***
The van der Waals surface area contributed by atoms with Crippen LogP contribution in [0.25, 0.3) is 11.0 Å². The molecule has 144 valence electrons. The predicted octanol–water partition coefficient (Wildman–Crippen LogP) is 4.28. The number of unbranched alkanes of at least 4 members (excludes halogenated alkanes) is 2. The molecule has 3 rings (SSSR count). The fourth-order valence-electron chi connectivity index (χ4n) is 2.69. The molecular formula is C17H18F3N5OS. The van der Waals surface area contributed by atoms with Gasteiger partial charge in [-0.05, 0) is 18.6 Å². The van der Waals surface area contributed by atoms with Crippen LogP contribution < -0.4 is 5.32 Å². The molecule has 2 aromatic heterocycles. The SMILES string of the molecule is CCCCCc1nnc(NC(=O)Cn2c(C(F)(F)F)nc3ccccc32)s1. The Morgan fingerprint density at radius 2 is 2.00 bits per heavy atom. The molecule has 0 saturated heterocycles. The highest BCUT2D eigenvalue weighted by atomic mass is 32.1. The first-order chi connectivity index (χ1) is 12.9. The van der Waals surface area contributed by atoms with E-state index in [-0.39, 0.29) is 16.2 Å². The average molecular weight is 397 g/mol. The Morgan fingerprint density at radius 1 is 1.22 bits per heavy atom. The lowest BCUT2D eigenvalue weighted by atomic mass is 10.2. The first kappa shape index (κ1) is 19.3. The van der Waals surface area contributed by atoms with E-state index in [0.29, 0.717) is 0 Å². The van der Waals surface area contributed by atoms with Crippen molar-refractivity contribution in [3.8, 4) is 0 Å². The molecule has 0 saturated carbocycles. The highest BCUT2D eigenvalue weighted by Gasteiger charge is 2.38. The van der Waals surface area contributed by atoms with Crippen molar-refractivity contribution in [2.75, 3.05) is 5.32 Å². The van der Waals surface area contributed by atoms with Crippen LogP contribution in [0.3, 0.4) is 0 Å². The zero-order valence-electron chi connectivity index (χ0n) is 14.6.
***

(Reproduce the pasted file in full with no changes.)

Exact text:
The van der Waals surface area contributed by atoms with Crippen LogP contribution in [0.25, 0.3) is 11.0 Å². The molecule has 144 valence electrons. The predicted octanol–water partition coefficient (Wildman–Crippen LogP) is 4.28. The number of unbranched alkanes of at least 4 members (excludes halogenated alkanes) is 2. The molecule has 3 rings (SSSR count). The fourth-order valence-electron chi connectivity index (χ4n) is 2.69. The molecular formula is C17H18F3N5OS. The van der Waals surface area contributed by atoms with Gasteiger partial charge in [-0.05, 0) is 18.6 Å². The van der Waals surface area contributed by atoms with Crippen LogP contribution < -0.4 is 5.32 Å². The molecule has 2 aromatic heterocycles. The SMILES string of the molecule is CCCCCc1nnc(NC(=O)Cn2c(C(F)(F)F)nc3ccccc32)s1. The Morgan fingerprint density at radius 2 is 2.00 bits per heavy atom. The molecule has 0 saturated heterocycles. The highest BCUT2D eigenvalue weighted by atomic mass is 32.1. The first-order chi connectivity index (χ1) is 12.9. The van der Waals surface area contributed by atoms with E-state index in [-0.39, 0.29) is 16.2 Å². The average molecular weight is 397 g/mol. The Morgan fingerprint density at radius 1 is 1.22 bits per heavy atom. The lowest BCUT2D eigenvalue weighted by atomic mass is 10.2. The first kappa shape index (κ1) is 19.3. The van der Waals surface area contributed by atoms with E-state index in [0.29, 0.717) is 0 Å². The van der Waals surface area contributed by atoms with Crippen molar-refractivity contribution in [3.8, 4) is 0 Å². The molecule has 0 saturated carbocycles. The highest BCUT2D eigenvalue weighted by Gasteiger charge is 2.38. The van der Waals surface area contributed by atoms with Crippen molar-refractivity contribution in [2.75, 3.05) is 5.32 Å². The van der Waals surface area contributed by atoms with Crippen LogP contribution in [0.3, 0.4) is 0 Å². The zero-order valence-electron chi connectivity index (χ0n) is 14.6.